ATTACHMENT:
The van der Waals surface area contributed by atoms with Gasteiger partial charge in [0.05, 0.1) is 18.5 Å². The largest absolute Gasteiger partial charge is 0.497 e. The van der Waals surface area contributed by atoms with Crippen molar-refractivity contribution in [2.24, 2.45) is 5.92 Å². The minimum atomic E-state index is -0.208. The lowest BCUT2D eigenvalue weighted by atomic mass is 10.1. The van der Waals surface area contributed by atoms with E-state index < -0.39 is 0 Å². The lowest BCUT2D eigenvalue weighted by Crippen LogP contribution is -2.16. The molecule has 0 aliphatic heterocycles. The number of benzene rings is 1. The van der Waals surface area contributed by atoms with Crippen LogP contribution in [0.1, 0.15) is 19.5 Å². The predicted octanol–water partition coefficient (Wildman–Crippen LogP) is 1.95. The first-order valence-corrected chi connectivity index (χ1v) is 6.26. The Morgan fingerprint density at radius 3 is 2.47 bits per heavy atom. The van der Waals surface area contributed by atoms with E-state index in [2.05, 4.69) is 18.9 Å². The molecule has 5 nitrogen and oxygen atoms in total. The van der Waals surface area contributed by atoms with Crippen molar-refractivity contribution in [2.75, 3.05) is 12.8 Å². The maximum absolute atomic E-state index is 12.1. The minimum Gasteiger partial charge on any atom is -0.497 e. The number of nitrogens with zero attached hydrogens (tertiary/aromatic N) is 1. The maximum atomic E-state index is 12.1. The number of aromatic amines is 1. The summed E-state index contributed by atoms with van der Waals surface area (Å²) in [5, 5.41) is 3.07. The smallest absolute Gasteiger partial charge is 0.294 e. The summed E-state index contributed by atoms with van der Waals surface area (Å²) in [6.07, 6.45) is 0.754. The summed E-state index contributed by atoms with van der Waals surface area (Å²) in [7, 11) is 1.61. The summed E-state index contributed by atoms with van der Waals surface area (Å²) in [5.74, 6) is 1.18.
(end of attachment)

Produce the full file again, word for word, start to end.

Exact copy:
The van der Waals surface area contributed by atoms with Gasteiger partial charge in [0.05, 0.1) is 18.5 Å². The largest absolute Gasteiger partial charge is 0.497 e. The van der Waals surface area contributed by atoms with Crippen molar-refractivity contribution in [2.24, 2.45) is 5.92 Å². The minimum atomic E-state index is -0.208. The lowest BCUT2D eigenvalue weighted by atomic mass is 10.1. The van der Waals surface area contributed by atoms with E-state index < -0.39 is 0 Å². The lowest BCUT2D eigenvalue weighted by Crippen LogP contribution is -2.16. The molecule has 0 aliphatic heterocycles. The number of benzene rings is 1. The van der Waals surface area contributed by atoms with Crippen LogP contribution in [0.1, 0.15) is 19.5 Å². The predicted octanol–water partition coefficient (Wildman–Crippen LogP) is 1.95. The first-order valence-corrected chi connectivity index (χ1v) is 6.26. The Morgan fingerprint density at radius 3 is 2.47 bits per heavy atom. The van der Waals surface area contributed by atoms with E-state index in [2.05, 4.69) is 18.9 Å². The molecule has 5 nitrogen and oxygen atoms in total. The van der Waals surface area contributed by atoms with Crippen molar-refractivity contribution in [2.75, 3.05) is 12.8 Å². The maximum absolute atomic E-state index is 12.1. The minimum Gasteiger partial charge on any atom is -0.497 e. The number of nitrogens with zero attached hydrogens (tertiary/aromatic N) is 1. The maximum atomic E-state index is 12.1. The number of aromatic amines is 1. The summed E-state index contributed by atoms with van der Waals surface area (Å²) in [5, 5.41) is 3.07. The smallest absolute Gasteiger partial charge is 0.294 e. The summed E-state index contributed by atoms with van der Waals surface area (Å²) in [6.07, 6.45) is 0.754. The summed E-state index contributed by atoms with van der Waals surface area (Å²) in [7, 11) is 1.61. The summed E-state index contributed by atoms with van der Waals surface area (Å²) in [5.74, 6) is 1.18.